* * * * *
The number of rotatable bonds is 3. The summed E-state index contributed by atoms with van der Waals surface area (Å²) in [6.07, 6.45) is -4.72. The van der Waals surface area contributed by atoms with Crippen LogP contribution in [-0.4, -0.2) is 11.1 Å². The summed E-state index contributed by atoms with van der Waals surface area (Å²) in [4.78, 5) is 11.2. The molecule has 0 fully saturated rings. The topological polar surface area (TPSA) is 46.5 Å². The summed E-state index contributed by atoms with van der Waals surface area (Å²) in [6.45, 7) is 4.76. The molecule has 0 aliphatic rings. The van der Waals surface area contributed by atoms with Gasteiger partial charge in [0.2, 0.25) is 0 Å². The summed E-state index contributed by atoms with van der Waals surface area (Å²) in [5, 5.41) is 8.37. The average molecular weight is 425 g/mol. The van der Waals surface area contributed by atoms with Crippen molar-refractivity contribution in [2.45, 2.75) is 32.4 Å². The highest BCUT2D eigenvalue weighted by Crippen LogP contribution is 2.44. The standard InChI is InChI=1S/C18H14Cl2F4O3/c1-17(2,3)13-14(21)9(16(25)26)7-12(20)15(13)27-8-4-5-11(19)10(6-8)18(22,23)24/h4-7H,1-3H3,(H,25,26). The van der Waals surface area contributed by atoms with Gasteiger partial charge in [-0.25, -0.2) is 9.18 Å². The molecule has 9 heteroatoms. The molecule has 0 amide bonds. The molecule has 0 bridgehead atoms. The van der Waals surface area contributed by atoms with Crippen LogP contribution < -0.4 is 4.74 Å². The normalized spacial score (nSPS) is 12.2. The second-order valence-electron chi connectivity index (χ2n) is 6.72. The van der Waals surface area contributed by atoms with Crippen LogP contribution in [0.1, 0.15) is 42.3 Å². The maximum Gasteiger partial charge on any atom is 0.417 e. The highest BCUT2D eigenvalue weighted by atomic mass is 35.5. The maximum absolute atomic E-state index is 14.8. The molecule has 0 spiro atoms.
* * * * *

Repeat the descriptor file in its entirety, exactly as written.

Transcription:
The number of rotatable bonds is 3. The summed E-state index contributed by atoms with van der Waals surface area (Å²) in [6.07, 6.45) is -4.72. The van der Waals surface area contributed by atoms with Crippen LogP contribution in [-0.4, -0.2) is 11.1 Å². The summed E-state index contributed by atoms with van der Waals surface area (Å²) in [4.78, 5) is 11.2. The molecule has 0 fully saturated rings. The topological polar surface area (TPSA) is 46.5 Å². The summed E-state index contributed by atoms with van der Waals surface area (Å²) in [6.45, 7) is 4.76. The molecule has 0 aliphatic rings. The van der Waals surface area contributed by atoms with Gasteiger partial charge in [0.2, 0.25) is 0 Å². The summed E-state index contributed by atoms with van der Waals surface area (Å²) in [5, 5.41) is 8.37. The average molecular weight is 425 g/mol. The van der Waals surface area contributed by atoms with Crippen molar-refractivity contribution in [2.45, 2.75) is 32.4 Å². The highest BCUT2D eigenvalue weighted by Crippen LogP contribution is 2.44. The standard InChI is InChI=1S/C18H14Cl2F4O3/c1-17(2,3)13-14(21)9(16(25)26)7-12(20)15(13)27-8-4-5-11(19)10(6-8)18(22,23)24/h4-7H,1-3H3,(H,25,26). The van der Waals surface area contributed by atoms with Gasteiger partial charge in [-0.25, -0.2) is 9.18 Å². The molecule has 9 heteroatoms. The molecule has 0 amide bonds. The molecule has 0 bridgehead atoms. The van der Waals surface area contributed by atoms with Crippen LogP contribution < -0.4 is 4.74 Å². The normalized spacial score (nSPS) is 12.2. The second-order valence-electron chi connectivity index (χ2n) is 6.72. The van der Waals surface area contributed by atoms with Crippen LogP contribution in [0.1, 0.15) is 42.3 Å². The maximum Gasteiger partial charge on any atom is 0.417 e. The highest BCUT2D eigenvalue weighted by atomic mass is 35.5. The maximum absolute atomic E-state index is 14.8. The molecule has 0 spiro atoms.